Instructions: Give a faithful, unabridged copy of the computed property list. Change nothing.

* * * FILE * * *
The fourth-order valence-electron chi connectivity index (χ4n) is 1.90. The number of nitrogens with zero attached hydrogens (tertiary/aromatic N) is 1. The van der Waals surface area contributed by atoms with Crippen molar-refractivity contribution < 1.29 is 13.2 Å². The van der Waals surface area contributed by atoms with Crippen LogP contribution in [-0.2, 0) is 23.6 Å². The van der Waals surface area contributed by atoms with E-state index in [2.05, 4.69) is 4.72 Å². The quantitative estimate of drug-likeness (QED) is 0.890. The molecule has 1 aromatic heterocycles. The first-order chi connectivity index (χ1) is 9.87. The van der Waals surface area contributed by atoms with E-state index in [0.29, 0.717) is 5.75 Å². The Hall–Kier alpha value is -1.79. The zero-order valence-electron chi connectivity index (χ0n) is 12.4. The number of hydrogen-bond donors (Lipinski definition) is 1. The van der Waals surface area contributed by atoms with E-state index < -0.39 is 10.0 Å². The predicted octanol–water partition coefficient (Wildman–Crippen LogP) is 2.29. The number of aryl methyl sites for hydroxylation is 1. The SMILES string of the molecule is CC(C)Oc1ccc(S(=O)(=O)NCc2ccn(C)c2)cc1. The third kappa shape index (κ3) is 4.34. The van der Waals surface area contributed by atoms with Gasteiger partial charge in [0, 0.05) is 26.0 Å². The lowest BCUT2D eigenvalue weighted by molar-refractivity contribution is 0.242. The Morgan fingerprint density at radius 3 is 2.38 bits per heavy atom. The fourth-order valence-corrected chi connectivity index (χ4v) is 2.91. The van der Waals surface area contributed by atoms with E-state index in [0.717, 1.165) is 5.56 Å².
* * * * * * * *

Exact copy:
The fourth-order valence-electron chi connectivity index (χ4n) is 1.90. The number of nitrogens with zero attached hydrogens (tertiary/aromatic N) is 1. The van der Waals surface area contributed by atoms with Crippen molar-refractivity contribution < 1.29 is 13.2 Å². The van der Waals surface area contributed by atoms with Crippen LogP contribution in [-0.2, 0) is 23.6 Å². The van der Waals surface area contributed by atoms with E-state index in [2.05, 4.69) is 4.72 Å². The quantitative estimate of drug-likeness (QED) is 0.890. The molecule has 1 aromatic heterocycles. The first-order chi connectivity index (χ1) is 9.87. The van der Waals surface area contributed by atoms with E-state index in [0.29, 0.717) is 5.75 Å². The Hall–Kier alpha value is -1.79. The zero-order valence-electron chi connectivity index (χ0n) is 12.4. The number of hydrogen-bond donors (Lipinski definition) is 1. The van der Waals surface area contributed by atoms with E-state index < -0.39 is 10.0 Å². The predicted octanol–water partition coefficient (Wildman–Crippen LogP) is 2.29. The number of aryl methyl sites for hydroxylation is 1. The SMILES string of the molecule is CC(C)Oc1ccc(S(=O)(=O)NCc2ccn(C)c2)cc1. The third kappa shape index (κ3) is 4.34. The van der Waals surface area contributed by atoms with Gasteiger partial charge in [0, 0.05) is 26.0 Å². The lowest BCUT2D eigenvalue weighted by molar-refractivity contribution is 0.242. The Morgan fingerprint density at radius 3 is 2.38 bits per heavy atom. The fourth-order valence-corrected chi connectivity index (χ4v) is 2.91. The van der Waals surface area contributed by atoms with E-state index in [0.717, 1.165) is 5.56 Å².